By John Aloysius Farrell, Thomas Jefferson Street blog
Audacity's press secretary, Robert Gibbs, was acting in the finest Chicago tradition when he suggested that bad things might happen to the Associated Press reporter who covers President Obama if she continues to criticize White House aides who hide off-the-record.
Gibbs told the morning paper that he found it "interesting" that Jennifer Loven, the president of the White House Correspondents Association, complained about the background briefings. After all, he said, the AP had relied on unnamed sources when breaking the news that Sonia Sotomayor was Audacity's nominee to the Supreme Court.
"I'm not sure today is the day I'd make that argument," Gibbs said.
Nice business you got here, little lady. It would be a shame if anything were to happen to it.
Gibbs is a pro. He knows the difference between Jennifer Loven, AP reporter, trying to get a scoop, and Jennifer Loven, the elected representative of all the White House correspondents, arguing for more openness. She was not being a hypocrite.
Here, for the record, is what Loven said on behalf of her colleagues: "We protest in the strongest terms the Obama administration's frequent use of briefings done on a background basis ... especially when the same officials ... appear ubiquitously on television shows with similar information."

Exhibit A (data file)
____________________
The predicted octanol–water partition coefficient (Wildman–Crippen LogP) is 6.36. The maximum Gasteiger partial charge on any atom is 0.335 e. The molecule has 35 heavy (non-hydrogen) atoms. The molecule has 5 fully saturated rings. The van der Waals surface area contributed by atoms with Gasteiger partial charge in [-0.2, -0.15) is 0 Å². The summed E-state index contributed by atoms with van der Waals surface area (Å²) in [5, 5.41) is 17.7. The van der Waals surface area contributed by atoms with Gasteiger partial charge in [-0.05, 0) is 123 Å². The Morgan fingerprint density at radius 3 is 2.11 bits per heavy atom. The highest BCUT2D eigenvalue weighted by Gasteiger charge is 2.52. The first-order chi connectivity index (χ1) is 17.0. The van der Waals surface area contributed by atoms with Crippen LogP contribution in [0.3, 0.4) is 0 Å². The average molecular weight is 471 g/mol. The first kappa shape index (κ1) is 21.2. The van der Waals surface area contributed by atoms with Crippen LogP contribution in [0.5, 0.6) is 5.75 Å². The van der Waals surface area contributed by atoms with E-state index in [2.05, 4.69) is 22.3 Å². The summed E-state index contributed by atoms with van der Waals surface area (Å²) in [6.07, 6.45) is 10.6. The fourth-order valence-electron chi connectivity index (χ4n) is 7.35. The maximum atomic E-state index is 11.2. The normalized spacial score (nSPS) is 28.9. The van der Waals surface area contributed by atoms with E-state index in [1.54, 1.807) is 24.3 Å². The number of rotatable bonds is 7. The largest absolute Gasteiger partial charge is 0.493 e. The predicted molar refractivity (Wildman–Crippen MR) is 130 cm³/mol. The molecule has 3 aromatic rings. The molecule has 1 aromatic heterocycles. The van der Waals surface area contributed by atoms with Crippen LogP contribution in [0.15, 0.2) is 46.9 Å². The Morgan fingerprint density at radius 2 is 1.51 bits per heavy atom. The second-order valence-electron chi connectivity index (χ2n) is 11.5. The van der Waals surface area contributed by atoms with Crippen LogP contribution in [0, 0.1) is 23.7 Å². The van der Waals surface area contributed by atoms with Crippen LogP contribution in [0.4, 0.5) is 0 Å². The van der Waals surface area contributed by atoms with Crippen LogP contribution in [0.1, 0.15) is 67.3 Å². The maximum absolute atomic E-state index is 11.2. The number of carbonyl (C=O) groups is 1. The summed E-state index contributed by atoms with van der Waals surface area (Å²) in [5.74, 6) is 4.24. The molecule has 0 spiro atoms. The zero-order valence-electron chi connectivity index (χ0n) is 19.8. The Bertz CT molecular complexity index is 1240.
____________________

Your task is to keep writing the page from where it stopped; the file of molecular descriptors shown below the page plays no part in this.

In this case, the Washington Post's Howard Kurtz reported, one of the anonymous briefers—adviser David Axelrod—took the grand tour of Cable TV talk fests "within hours," hitting Fox, CNN, MSNBC, and PBS.
This is an ongoing fight that spans administrations. White House aides like the protection afforded by anonymity, in case they say something wrong or controversial. And, to be sure, some reporters like the arrangement. It makes them look important to the bosses back home to write that a "senior administration official" gave them confidential information. Gibbs will no doubt file the protest and go on with business as usual, like his predecessors.
So why the brushback?
It's been an arduous 120 days. No doubt the press secretary is a little frazzled and weary and maybe feeling put-upon.
The alternative isn't pretty. It couldn't be a sign of arrogance, could it?
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